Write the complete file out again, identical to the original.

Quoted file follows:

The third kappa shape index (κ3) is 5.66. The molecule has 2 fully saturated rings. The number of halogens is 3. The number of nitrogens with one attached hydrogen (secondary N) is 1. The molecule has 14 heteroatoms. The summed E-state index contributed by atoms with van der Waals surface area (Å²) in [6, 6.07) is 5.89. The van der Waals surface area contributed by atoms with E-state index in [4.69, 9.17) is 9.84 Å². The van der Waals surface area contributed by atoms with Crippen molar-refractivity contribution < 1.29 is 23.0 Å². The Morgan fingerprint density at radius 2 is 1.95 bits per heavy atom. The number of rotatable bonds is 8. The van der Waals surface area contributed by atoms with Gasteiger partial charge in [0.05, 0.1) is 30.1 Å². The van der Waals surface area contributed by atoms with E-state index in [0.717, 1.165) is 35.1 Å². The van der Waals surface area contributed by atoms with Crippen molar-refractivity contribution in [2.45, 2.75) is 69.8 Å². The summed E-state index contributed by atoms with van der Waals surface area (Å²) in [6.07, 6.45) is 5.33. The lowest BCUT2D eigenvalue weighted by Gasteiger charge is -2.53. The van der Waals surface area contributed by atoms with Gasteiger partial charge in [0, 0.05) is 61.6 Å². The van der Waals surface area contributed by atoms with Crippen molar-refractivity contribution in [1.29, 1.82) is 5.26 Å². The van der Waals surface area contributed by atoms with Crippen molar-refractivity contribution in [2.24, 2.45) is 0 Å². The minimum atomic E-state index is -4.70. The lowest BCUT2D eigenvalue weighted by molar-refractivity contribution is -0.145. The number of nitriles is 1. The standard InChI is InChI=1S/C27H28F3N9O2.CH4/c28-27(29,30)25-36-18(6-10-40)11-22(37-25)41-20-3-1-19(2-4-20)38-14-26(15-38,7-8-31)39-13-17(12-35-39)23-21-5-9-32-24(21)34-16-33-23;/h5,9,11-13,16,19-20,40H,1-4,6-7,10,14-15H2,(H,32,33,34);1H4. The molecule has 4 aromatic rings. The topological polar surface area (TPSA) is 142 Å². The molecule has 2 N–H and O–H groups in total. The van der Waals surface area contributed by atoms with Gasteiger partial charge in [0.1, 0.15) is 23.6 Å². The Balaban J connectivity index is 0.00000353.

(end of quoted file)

The third kappa shape index (κ3) is 5.66. The molecule has 2 fully saturated rings. The number of halogens is 3. The number of nitrogens with one attached hydrogen (secondary N) is 1. The molecule has 14 heteroatoms. The summed E-state index contributed by atoms with van der Waals surface area (Å²) in [6, 6.07) is 5.89. The van der Waals surface area contributed by atoms with E-state index in [4.69, 9.17) is 9.84 Å². The van der Waals surface area contributed by atoms with Crippen molar-refractivity contribution < 1.29 is 23.0 Å². The Morgan fingerprint density at radius 2 is 1.95 bits per heavy atom. The number of rotatable bonds is 8. The van der Waals surface area contributed by atoms with Gasteiger partial charge in [0.05, 0.1) is 30.1 Å². The van der Waals surface area contributed by atoms with E-state index in [0.717, 1.165) is 35.1 Å². The van der Waals surface area contributed by atoms with Crippen molar-refractivity contribution in [2.45, 2.75) is 69.8 Å². The summed E-state index contributed by atoms with van der Waals surface area (Å²) in [6.07, 6.45) is 5.33. The lowest BCUT2D eigenvalue weighted by Gasteiger charge is -2.53. The van der Waals surface area contributed by atoms with Gasteiger partial charge in [0, 0.05) is 61.6 Å². The van der Waals surface area contributed by atoms with Crippen molar-refractivity contribution in [1.29, 1.82) is 5.26 Å². The van der Waals surface area contributed by atoms with Crippen molar-refractivity contribution in [2.24, 2.45) is 0 Å². The minimum atomic E-state index is -4.70. The lowest BCUT2D eigenvalue weighted by molar-refractivity contribution is -0.145. The number of nitriles is 1. The standard InChI is InChI=1S/C27H28F3N9O2.CH4/c28-27(29,30)25-36-18(6-10-40)11-22(37-25)41-20-3-1-19(2-4-20)38-14-26(15-38,7-8-31)39-13-17(12-35-39)23-21-5-9-32-24(21)34-16-33-23;/h5,9,11-13,16,19-20,40H,1-4,6-7,10,14-15H2,(H,32,33,34);1H4. The molecule has 4 aromatic rings. The topological polar surface area (TPSA) is 142 Å². The molecule has 2 N–H and O–H groups in total. The van der Waals surface area contributed by atoms with Gasteiger partial charge in [0.1, 0.15) is 23.6 Å². The Balaban J connectivity index is 0.00000353.